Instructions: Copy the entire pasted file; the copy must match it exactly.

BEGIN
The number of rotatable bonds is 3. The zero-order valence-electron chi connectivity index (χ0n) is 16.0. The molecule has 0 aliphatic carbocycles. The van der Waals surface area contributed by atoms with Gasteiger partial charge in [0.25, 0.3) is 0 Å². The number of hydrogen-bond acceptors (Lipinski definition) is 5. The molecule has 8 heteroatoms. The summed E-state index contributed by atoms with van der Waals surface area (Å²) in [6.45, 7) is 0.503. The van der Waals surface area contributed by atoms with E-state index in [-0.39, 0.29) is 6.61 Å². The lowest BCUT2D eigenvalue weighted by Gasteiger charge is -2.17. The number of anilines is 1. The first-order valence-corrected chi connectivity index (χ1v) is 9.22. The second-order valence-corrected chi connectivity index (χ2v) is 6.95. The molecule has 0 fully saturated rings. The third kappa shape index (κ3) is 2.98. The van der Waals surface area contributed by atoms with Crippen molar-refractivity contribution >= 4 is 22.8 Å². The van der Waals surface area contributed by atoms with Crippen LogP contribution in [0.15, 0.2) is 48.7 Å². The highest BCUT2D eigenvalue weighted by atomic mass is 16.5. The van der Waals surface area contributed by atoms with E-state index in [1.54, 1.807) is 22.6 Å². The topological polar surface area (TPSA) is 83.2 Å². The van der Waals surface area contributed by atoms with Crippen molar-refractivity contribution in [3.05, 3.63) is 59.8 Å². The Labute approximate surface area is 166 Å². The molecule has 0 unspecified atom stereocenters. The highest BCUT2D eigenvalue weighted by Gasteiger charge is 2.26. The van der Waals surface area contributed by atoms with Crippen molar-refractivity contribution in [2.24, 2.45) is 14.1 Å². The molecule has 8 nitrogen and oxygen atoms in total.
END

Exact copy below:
The number of rotatable bonds is 3. The zero-order valence-electron chi connectivity index (χ0n) is 16.0. The molecule has 0 aliphatic carbocycles. The van der Waals surface area contributed by atoms with Gasteiger partial charge in [0.25, 0.3) is 0 Å². The number of hydrogen-bond acceptors (Lipinski definition) is 5. The molecule has 8 heteroatoms. The summed E-state index contributed by atoms with van der Waals surface area (Å²) in [6.45, 7) is 0.503. The van der Waals surface area contributed by atoms with E-state index in [-0.39, 0.29) is 6.61 Å². The lowest BCUT2D eigenvalue weighted by Gasteiger charge is -2.17. The number of anilines is 1. The first-order valence-corrected chi connectivity index (χ1v) is 9.22. The second-order valence-corrected chi connectivity index (χ2v) is 6.95. The molecule has 0 fully saturated rings. The third kappa shape index (κ3) is 2.98. The van der Waals surface area contributed by atoms with Crippen molar-refractivity contribution >= 4 is 22.8 Å². The van der Waals surface area contributed by atoms with Crippen LogP contribution in [0.15, 0.2) is 48.7 Å². The highest BCUT2D eigenvalue weighted by atomic mass is 16.5. The van der Waals surface area contributed by atoms with E-state index in [1.54, 1.807) is 22.6 Å². The topological polar surface area (TPSA) is 83.2 Å². The van der Waals surface area contributed by atoms with Crippen molar-refractivity contribution in [3.05, 3.63) is 59.8 Å². The Labute approximate surface area is 166 Å². The molecule has 0 unspecified atom stereocenters. The highest BCUT2D eigenvalue weighted by Gasteiger charge is 2.26. The van der Waals surface area contributed by atoms with Crippen molar-refractivity contribution in [2.24, 2.45) is 14.1 Å². The molecule has 8 nitrogen and oxygen atoms in total.